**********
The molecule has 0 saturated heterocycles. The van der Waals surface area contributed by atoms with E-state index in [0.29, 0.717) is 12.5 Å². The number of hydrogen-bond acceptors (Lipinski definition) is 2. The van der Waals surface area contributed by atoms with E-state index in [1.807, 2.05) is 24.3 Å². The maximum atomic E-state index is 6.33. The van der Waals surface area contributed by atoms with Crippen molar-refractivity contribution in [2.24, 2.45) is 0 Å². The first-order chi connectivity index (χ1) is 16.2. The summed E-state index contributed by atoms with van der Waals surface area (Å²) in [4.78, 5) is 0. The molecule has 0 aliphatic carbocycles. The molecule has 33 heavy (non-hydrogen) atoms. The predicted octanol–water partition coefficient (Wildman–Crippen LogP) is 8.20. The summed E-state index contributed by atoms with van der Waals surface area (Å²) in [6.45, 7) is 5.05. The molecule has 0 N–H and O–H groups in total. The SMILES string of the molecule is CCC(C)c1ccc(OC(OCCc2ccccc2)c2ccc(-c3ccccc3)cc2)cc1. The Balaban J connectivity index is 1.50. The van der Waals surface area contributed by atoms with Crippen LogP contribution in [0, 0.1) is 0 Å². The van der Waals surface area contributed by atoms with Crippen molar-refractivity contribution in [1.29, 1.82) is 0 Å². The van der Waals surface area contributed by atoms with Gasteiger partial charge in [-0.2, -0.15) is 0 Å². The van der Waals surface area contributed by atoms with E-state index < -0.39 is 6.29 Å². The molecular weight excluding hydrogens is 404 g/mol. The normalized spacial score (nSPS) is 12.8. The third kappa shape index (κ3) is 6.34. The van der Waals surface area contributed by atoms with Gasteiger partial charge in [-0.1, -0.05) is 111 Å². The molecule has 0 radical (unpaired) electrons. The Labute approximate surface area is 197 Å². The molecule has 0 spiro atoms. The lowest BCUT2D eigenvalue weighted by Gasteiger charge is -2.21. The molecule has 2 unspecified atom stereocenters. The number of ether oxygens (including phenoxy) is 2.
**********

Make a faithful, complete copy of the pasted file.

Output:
The molecule has 0 saturated heterocycles. The van der Waals surface area contributed by atoms with E-state index in [0.29, 0.717) is 12.5 Å². The number of hydrogen-bond acceptors (Lipinski definition) is 2. The van der Waals surface area contributed by atoms with E-state index in [1.807, 2.05) is 24.3 Å². The maximum atomic E-state index is 6.33. The van der Waals surface area contributed by atoms with Crippen molar-refractivity contribution in [2.24, 2.45) is 0 Å². The first-order chi connectivity index (χ1) is 16.2. The summed E-state index contributed by atoms with van der Waals surface area (Å²) in [4.78, 5) is 0. The molecule has 0 aliphatic carbocycles. The molecule has 33 heavy (non-hydrogen) atoms. The predicted octanol–water partition coefficient (Wildman–Crippen LogP) is 8.20. The summed E-state index contributed by atoms with van der Waals surface area (Å²) in [6.45, 7) is 5.05. The molecule has 0 N–H and O–H groups in total. The SMILES string of the molecule is CCC(C)c1ccc(OC(OCCc2ccccc2)c2ccc(-c3ccccc3)cc2)cc1. The Balaban J connectivity index is 1.50. The van der Waals surface area contributed by atoms with Crippen LogP contribution in [0, 0.1) is 0 Å². The van der Waals surface area contributed by atoms with Crippen molar-refractivity contribution in [1.29, 1.82) is 0 Å². The van der Waals surface area contributed by atoms with Gasteiger partial charge in [-0.2, -0.15) is 0 Å². The van der Waals surface area contributed by atoms with E-state index < -0.39 is 6.29 Å². The molecular weight excluding hydrogens is 404 g/mol. The normalized spacial score (nSPS) is 12.8. The third kappa shape index (κ3) is 6.34. The van der Waals surface area contributed by atoms with Gasteiger partial charge in [-0.1, -0.05) is 111 Å². The molecule has 0 radical (unpaired) electrons. The Labute approximate surface area is 197 Å². The molecule has 0 spiro atoms. The lowest BCUT2D eigenvalue weighted by Gasteiger charge is -2.21. The molecule has 2 unspecified atom stereocenters. The number of ether oxygens (including phenoxy) is 2.